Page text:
Please join the St. Stephen Faith Family for a spaghetti dinner on Saturday, November 17, from 4-7 p.m.
The menu includes spaghetti with or without meatballs, tomato sauce, salad, drink and dessert. Gluten-free pasta is available
The cost for an individual meal is $8. Profits will be given to North American Lutheran Church Domestic Disaster Response.
I pray you will join us for food and fellowship for a good cause.
Pastor Maurice Frontz
Wednesday, November 14, 2018
Wednesday, November 7, 2018
Sermon All Saints Sunday – November 4, 2018
In the Name of the Father, and of the Son, and of the Holy Spirit. Amen
What is a saint?
The Greek word for ‘saints’ is hagiois, or ‘holy ones.’
A saint is a holy person,
in much the same way as a sanctuary is a ‘holy place.’
But the word ‘holy person’ only says so much.
We may think of a goody-two-shoes who never laughs,
or a monk meditating on a mountain.
We need a little bit more context.
Some of us know that the Catholic Church will occasionally ‘make’ a saint.
The formal name for this is canonization.
The Catechism of the Catholic Church says
that when the Church canonizes some of the faithful
they solemnly proclaim that they practiced heroic virtue
and lived in fidelity to God’s grace.
If you look at some of those whom the Catholic Church has made saints,
you will see that few of them were goody-two-shoes
and not many of them were monks on a mountain.
The Catholic saints run the gamut
from the warrior Joan of Arc
to the teacher Thomas Aquinas
to the Nazi resister Maximilian Kolbe.
We can define saints as does the Roman Catholic Church;
or we can see saints as world-renouncing monks on a mountain
or moralistic prigs we can’t wait to get out of our presence.
But, as I have mentioned before from this pulpit,
my favorite definition was offered by the satirist Ambrose Bierce in his Devil’s Dictionary,
which defined a saint as ‘a dead sinner, revised and edited.’
Ambrose Bierce was an agnostic and a fierce critic of Christianity.
However, I think he was right,
but not in the way that he thought he was.
See, it all depends on who is doing the revising and the editing.
If we take this definition,
and apply it to the story of the raising of Lazarus,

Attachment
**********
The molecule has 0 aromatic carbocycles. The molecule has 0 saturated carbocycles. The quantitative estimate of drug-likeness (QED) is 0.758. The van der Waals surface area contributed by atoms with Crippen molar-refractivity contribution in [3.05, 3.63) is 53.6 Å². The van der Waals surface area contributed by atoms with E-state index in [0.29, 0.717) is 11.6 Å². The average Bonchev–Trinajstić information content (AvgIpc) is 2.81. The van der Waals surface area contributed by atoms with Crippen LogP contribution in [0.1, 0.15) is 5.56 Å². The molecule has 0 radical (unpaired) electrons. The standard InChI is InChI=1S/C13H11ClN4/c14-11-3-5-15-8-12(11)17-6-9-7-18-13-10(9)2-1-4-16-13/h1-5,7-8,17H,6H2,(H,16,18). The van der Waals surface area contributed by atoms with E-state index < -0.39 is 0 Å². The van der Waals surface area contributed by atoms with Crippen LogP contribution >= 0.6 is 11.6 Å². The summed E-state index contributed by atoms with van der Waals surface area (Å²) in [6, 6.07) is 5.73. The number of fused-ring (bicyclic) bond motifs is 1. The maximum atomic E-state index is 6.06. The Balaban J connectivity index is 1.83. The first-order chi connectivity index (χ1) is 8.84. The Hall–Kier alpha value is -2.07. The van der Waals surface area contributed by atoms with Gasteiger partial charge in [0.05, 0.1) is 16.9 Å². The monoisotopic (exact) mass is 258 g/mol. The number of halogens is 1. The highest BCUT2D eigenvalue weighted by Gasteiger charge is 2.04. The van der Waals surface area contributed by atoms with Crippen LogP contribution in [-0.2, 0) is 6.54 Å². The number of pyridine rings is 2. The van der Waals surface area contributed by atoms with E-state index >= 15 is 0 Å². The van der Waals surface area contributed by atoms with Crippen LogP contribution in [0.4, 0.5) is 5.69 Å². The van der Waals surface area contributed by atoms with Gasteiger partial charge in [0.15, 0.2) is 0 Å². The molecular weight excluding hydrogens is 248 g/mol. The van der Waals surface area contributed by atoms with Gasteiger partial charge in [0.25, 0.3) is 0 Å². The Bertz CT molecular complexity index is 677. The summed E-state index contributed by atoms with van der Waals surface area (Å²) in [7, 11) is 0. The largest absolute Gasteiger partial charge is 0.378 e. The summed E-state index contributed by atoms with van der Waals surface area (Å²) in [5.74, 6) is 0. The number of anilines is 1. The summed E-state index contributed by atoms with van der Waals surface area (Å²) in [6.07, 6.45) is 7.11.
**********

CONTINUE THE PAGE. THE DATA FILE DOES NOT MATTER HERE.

we find Jesus fulfilling the definition
in a way Ambrose Bierce would never have expected.
Jesus takes a dead man and revises him and edits him.
I find it intriguing, and revealing,
that the gospel writer uses the word ‘dead man’ in this passage.
Martha is the sister of the dead man.
The dead man comes out of the tomb.
It is Jesus who names him again
with the name that he had been given at his circumcision.
His name, with his life, is given back to him.
Quite a revision indeed!
Quite an editing to his story.
No longer a dead man, but Lazarus.
The friend of Jesus again,
the brother of Mary and Martha again.
Nowhere in this passage is Lazarus named a ‘saint,’
but according to Bierce’s definition, he is a saint.
Or perhaps we need a more reverent definition.
A saint, a holy one,
is a sinner whom Jesus raises from the dead,
one in whom Jesus’ Spirit is active and living.
Not all sinners are saints,
but all saints are sinners,
in whom God is doing the work of revising and editing.
Now we may not see the work of Jesus in every saint.
The one in whom the Spirit is active and living may not be as evident to us
as we would think it would be.
And so it may be that there are more saints than the Church knows about.
The ones we do know about we celebrate.
They were not always goody-two-shoes,
nor were they necessarily mountaintop monks.
But they are examples for us,
not because they were perfect,
because they show that God the Holy Spirit
can work in human beings to make them holy.
Well, then, that’s the saints.
But what about us?
What about we who wouldn’t consider ourselves saints?
Well, let’s think about this
in terms of the definition offered by our good friend Ambrose Bierce.
A dead sinner, revised and edited.
Are we sinners –
we have sinned
and we cannot free ourselves;
death and sin are two sides of the same coin.
Are we dead?
We will die, certainly.
From the moment we are born, the one certainty is death,
and when no one remembers our name,
we will become nothing more than a corpse, a skeleton;
an anonymous dead man, a dead woman.
Even those whose names are known to history
are only talked about,
they are never addressed if they are alive.
We may speak about Caesar, Cleopatra,
Washington, Napoleon and Victoria,
but no one speaks to them.
And so, as the ancient text from the Mass from the Dead says,
Media vita in morte sumus – In the midst of life we are in death.
Dead sinners –
who will revise and edit this story of us?
Who is the one who calls a corpse by name,
who addresses a dead person as someone alive?
It is the same one who commanded the dead to live again,
and by his Spirit we are being vivified, made alive.
God calls us by name –
and calls us son, daughter –
his son calls us brothers and sisters.
Can it be that when we acknowledge and call to mind our sins,
when we seek to turn away from them and to God,
when we receive the forgiveness God offers us through Christ,
and when the threat of the grave looses its death-grip on our imaginations,
that God is doing the work of revising and editing?
Could it be that he does not stop doing this
even if we are ignorant of it?
Even if we are not wholly on board all the time?
Even as we did not create ourselves,
we do not work our re-creation.
All we can do is trust that the great editor
will make us who we are meant to be.
And finally, God revises the ending for us as well.
Instead of the anonymous darkness of the grave,
instead of being forgotten, we are remembered, we are named.
The vision of Isaiah, the vision of Revelation
is the vision of resurrection.
Lazarus was raised into the old, dying world
as a sign of the resurrection into the new, living world,
the world that Christ has won for us and all the saints.
Thanks be to God!